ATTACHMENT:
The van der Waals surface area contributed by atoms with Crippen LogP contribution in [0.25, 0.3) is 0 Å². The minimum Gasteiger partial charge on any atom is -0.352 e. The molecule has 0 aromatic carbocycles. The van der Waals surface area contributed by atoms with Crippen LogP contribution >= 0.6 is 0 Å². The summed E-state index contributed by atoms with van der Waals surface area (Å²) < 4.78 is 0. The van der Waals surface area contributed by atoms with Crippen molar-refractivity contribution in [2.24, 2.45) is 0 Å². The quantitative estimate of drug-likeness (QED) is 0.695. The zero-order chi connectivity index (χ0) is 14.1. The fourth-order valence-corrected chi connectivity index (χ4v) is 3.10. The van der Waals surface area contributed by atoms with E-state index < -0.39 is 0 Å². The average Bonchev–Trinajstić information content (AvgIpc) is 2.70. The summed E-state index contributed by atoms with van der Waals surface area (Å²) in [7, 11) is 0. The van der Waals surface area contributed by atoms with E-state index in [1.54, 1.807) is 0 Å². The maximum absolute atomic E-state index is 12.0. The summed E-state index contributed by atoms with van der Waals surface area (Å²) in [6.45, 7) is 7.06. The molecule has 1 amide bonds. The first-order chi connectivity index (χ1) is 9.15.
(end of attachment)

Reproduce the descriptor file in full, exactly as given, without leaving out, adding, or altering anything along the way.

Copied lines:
The van der Waals surface area contributed by atoms with Crippen LogP contribution in [0.25, 0.3) is 0 Å². The minimum Gasteiger partial charge on any atom is -0.352 e. The molecule has 0 aromatic carbocycles. The van der Waals surface area contributed by atoms with Crippen LogP contribution >= 0.6 is 0 Å². The summed E-state index contributed by atoms with van der Waals surface area (Å²) < 4.78 is 0. The van der Waals surface area contributed by atoms with Crippen molar-refractivity contribution in [2.24, 2.45) is 0 Å². The quantitative estimate of drug-likeness (QED) is 0.695. The zero-order chi connectivity index (χ0) is 14.1. The fourth-order valence-corrected chi connectivity index (χ4v) is 3.10. The van der Waals surface area contributed by atoms with E-state index < -0.39 is 0 Å². The average Bonchev–Trinajstić information content (AvgIpc) is 2.70. The summed E-state index contributed by atoms with van der Waals surface area (Å²) in [7, 11) is 0. The van der Waals surface area contributed by atoms with E-state index in [1.54, 1.807) is 0 Å². The maximum absolute atomic E-state index is 12.0. The summed E-state index contributed by atoms with van der Waals surface area (Å²) in [6.45, 7) is 7.06. The molecule has 1 amide bonds. The first-order chi connectivity index (χ1) is 9.15.